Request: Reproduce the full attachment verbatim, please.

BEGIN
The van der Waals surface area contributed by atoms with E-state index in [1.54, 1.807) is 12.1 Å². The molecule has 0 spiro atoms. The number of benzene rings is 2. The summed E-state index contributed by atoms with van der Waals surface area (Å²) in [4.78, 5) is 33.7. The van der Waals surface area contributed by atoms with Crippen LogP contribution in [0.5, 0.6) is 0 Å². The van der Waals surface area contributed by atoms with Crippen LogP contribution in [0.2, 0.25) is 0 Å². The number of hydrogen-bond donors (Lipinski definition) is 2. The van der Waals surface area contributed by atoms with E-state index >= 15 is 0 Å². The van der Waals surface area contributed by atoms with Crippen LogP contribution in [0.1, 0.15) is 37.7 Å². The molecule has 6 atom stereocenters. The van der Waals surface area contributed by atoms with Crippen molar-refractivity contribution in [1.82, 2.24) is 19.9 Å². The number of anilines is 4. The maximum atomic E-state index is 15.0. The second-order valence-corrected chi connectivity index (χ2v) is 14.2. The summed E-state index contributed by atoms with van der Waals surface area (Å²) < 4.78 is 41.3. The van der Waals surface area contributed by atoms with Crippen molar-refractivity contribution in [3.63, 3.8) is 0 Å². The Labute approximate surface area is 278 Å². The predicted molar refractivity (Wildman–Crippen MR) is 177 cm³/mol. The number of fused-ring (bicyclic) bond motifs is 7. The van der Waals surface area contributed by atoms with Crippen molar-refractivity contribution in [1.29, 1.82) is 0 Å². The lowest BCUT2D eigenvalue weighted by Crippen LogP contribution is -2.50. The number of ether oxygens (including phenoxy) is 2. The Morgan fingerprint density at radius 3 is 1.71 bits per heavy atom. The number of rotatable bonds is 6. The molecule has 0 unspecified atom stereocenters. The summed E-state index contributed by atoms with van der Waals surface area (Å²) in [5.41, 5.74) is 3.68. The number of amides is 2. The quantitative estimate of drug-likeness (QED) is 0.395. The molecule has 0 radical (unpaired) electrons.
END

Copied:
The van der Waals surface area contributed by atoms with E-state index in [1.54, 1.807) is 12.1 Å². The molecule has 0 spiro atoms. The number of benzene rings is 2. The summed E-state index contributed by atoms with van der Waals surface area (Å²) in [4.78, 5) is 33.7. The van der Waals surface area contributed by atoms with Crippen LogP contribution in [0.5, 0.6) is 0 Å². The van der Waals surface area contributed by atoms with Crippen LogP contribution in [0.2, 0.25) is 0 Å². The number of hydrogen-bond donors (Lipinski definition) is 2. The van der Waals surface area contributed by atoms with E-state index >= 15 is 0 Å². The van der Waals surface area contributed by atoms with Crippen LogP contribution in [0.1, 0.15) is 37.7 Å². The molecule has 6 atom stereocenters. The van der Waals surface area contributed by atoms with Crippen molar-refractivity contribution in [1.82, 2.24) is 19.9 Å². The number of anilines is 4. The maximum atomic E-state index is 15.0. The second-order valence-corrected chi connectivity index (χ2v) is 14.2. The summed E-state index contributed by atoms with van der Waals surface area (Å²) < 4.78 is 41.3. The van der Waals surface area contributed by atoms with Crippen molar-refractivity contribution in [3.63, 3.8) is 0 Å². The Labute approximate surface area is 278 Å². The predicted molar refractivity (Wildman–Crippen MR) is 177 cm³/mol. The number of fused-ring (bicyclic) bond motifs is 7. The van der Waals surface area contributed by atoms with Crippen molar-refractivity contribution in [1.29, 1.82) is 0 Å². The lowest BCUT2D eigenvalue weighted by Crippen LogP contribution is -2.50. The number of ether oxygens (including phenoxy) is 2. The Morgan fingerprint density at radius 3 is 1.71 bits per heavy atom. The number of rotatable bonds is 6. The molecule has 0 unspecified atom stereocenters. The summed E-state index contributed by atoms with van der Waals surface area (Å²) in [5.41, 5.74) is 3.68. The number of amides is 2. The quantitative estimate of drug-likeness (QED) is 0.395. The molecule has 0 radical (unpaired) electrons.